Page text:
A vacation home, wherever located, can be a continuing source of enjoyment for many generations of family members; however, issues can arise when the owners of such home begin to contemplate the transfer of the home to a younger generation of family members. Discussions regarding management, use, and payment of expenses should be taken into account prior to making a transfer of the vacation home.
Written agreements concerning the management and use of the property may be entered into when transferring a vacation home whereby the original owners set forth how the home is to be maintained, who will pay for such maintenance, and how use of the home is to be scheduled among family members. The original owners should also address whether family members have a continued interest in keeping the home in the family and are able to financially afford ownership of the home. Tax considerations will often also play a part in determining when and how to transfer a vacation home. Once these areas have been discussed, there are several ways by which a vacation home can be transferred. Two transfer strategies are discussed below.
Qualified Personal Residence Trust.
Homeowners can transfer a vacation home to an irrevocable trust known as a Qualified Personal Residence Trust (“QPRT”). Transferring a vacation home to a QPRT provides the original owners with the continued right to use and maintain control over the home for a set term of years, determined in advance by the owners, while also permitting the owners to transfer the home to their children or other family members at the end of the term of years.
There is currently an exemption from gift tax of $1,000,000 per person, which would allow each homeowner to gift up to this amount without paying any federal gift tax. By transferring a vacation home to a QPRT, the owners are essentially making a gift of the home to the trust for the benefit of children or other family members at a reduced gift tax cost. The value of the gift of the home is only treated as the value of the beneficiary’s right to take possession of the home at the end of the term of years, rather than valuing the gift at the fair market value of the home when placed in the QPRT. This gift may be discounted further in value if a husband and wife, owning the home together, create separate QPRTs with their undivided interests. As long as the original owners live beyond the set term of years, any appreciation of the home during the term of the QPRT will be removed from the owners’ estates and will pass to the beneficiaries. If the owners wish to continue to use or live in the home after the term of years is complete, they must pay fair market rent to the new owners of the home (the beneficiaries of the QPRT).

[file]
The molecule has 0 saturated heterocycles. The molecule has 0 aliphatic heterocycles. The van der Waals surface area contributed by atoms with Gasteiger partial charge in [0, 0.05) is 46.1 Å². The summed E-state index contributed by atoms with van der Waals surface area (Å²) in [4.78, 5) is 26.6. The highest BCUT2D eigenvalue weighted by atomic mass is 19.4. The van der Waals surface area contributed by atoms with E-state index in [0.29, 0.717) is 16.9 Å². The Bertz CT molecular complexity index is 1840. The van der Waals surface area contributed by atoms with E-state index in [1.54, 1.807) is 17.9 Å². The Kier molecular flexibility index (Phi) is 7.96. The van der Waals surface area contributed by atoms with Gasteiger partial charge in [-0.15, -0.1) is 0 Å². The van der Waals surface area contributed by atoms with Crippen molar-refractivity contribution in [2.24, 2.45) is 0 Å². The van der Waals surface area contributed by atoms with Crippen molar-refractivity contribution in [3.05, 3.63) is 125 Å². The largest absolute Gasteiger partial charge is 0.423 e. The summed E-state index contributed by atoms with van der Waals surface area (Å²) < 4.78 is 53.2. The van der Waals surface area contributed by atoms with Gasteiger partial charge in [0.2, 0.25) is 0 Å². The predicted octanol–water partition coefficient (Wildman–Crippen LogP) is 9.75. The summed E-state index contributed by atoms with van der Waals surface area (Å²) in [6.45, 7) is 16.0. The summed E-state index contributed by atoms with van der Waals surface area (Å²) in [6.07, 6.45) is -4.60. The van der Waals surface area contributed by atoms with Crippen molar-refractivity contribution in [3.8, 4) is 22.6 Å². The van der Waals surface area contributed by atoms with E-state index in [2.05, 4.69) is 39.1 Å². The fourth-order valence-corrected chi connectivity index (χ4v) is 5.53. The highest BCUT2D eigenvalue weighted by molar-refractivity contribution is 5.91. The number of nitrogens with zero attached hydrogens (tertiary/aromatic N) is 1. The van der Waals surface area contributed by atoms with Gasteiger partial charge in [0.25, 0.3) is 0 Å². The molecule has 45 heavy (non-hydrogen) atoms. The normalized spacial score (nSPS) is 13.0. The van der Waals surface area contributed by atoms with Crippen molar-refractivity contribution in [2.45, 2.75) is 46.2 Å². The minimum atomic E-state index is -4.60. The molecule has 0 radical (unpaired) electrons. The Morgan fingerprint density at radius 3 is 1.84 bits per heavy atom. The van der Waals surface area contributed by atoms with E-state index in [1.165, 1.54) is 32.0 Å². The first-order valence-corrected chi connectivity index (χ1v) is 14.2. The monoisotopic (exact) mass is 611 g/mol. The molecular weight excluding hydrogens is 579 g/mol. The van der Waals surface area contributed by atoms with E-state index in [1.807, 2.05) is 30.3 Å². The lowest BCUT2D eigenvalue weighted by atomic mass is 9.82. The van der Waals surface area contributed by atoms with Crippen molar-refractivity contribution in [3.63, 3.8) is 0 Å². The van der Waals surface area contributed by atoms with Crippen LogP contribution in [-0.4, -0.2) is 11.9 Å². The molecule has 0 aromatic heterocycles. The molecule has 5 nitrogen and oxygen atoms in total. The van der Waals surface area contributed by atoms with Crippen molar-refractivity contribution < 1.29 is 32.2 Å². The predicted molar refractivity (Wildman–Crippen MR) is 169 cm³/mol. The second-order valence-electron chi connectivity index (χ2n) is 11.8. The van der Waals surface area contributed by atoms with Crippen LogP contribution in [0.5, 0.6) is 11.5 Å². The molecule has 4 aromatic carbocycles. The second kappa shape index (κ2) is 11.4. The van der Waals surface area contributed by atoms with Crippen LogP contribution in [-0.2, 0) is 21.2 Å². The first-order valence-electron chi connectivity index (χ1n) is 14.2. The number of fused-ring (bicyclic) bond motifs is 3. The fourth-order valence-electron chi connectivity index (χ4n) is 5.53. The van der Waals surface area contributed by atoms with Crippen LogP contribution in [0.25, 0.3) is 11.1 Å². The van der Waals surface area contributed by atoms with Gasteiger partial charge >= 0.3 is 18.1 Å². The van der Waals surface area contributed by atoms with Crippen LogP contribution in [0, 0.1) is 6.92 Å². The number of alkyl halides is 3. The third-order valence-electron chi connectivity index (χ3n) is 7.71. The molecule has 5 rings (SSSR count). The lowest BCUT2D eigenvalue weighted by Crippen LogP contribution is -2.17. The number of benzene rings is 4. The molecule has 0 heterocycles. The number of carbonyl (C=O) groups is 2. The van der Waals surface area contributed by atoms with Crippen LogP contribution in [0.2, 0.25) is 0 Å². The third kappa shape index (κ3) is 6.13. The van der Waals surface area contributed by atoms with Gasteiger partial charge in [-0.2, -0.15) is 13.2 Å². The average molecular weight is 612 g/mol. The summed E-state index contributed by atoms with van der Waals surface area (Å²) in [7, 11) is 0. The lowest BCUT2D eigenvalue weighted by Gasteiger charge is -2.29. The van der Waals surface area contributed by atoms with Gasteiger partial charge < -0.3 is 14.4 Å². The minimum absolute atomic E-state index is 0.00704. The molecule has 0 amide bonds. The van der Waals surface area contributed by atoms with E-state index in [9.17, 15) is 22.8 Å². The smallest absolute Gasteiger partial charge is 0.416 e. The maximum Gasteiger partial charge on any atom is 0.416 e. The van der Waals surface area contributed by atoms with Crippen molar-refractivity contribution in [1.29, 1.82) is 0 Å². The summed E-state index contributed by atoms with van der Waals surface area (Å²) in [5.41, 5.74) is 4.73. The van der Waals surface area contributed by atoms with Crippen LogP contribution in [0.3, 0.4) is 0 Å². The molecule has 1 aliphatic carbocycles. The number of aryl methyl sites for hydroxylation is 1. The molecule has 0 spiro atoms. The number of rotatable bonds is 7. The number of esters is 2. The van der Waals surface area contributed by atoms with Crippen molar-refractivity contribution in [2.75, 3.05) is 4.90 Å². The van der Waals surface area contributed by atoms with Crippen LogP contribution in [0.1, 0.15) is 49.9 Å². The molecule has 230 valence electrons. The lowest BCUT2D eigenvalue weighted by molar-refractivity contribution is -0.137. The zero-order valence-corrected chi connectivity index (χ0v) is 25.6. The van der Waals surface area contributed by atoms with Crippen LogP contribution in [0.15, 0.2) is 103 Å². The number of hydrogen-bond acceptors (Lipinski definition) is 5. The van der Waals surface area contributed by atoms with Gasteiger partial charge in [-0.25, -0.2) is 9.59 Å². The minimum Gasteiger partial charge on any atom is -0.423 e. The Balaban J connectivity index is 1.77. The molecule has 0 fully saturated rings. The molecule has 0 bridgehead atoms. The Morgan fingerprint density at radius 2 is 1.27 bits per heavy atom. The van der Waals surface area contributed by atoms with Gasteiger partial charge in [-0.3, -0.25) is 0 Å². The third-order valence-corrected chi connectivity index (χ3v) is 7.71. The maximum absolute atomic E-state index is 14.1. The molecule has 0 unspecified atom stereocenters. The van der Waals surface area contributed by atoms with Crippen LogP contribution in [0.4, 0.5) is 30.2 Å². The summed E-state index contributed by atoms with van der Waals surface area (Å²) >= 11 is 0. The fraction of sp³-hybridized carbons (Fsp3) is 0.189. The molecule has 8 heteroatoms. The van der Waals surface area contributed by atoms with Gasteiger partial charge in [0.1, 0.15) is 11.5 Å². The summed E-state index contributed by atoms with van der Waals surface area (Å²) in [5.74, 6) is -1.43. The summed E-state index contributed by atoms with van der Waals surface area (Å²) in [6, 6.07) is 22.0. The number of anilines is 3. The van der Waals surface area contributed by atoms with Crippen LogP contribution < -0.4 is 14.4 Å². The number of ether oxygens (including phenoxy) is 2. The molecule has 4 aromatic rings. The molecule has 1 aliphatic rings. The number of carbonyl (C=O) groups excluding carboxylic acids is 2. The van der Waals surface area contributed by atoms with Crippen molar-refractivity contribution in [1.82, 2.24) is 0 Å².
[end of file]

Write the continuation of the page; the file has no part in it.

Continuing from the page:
Family Limited Liability Company.
Homeowners can also transfer a vacation home to a family limited liability company (“LLC”), keeping in mind that there must be a legitimate business purpose supporting the use of a LLC, such as the management of the property. In addition, formalities such as strict record keeping must be followed or the vacation home may still be considered to be fully owned by the original owners.
Ownership of the home is transferred to the LLC and shares of the LLC can then be held by the original owners and/or given to children or other family members who are interested in owning and maintaining the home. Transferring interests in a LLC can also result in gift tax savings due to the fact that fractional interests in the LLC are gifted to the beneficiaries, taking into account discounts for minority interests and lack of control.
When establishing management of the LLC, the original homeowners can decide whether management should be conducted by all members of the LLC or remain in only the original owners. The original owners thus have the ability to maintain control of the home, if so desired, while at the same time transferring significant ownership interests to other family members. The gifting of LLC interests may also be done over time, providing for a gradual transfer of responsibility to the younger generation without the original owners losing complete control.Advance planning between older and younger generations of family members can assist in the transition of ownership of a vacation home and can address issues best considered before a transfer occurs.
For more information on the planning and transfer of a vacation home, please feel free to contact Sarah Ehrhardt at 414. 225.4993, or email@example.com or any member of the Wealth Planning Services Practice Group.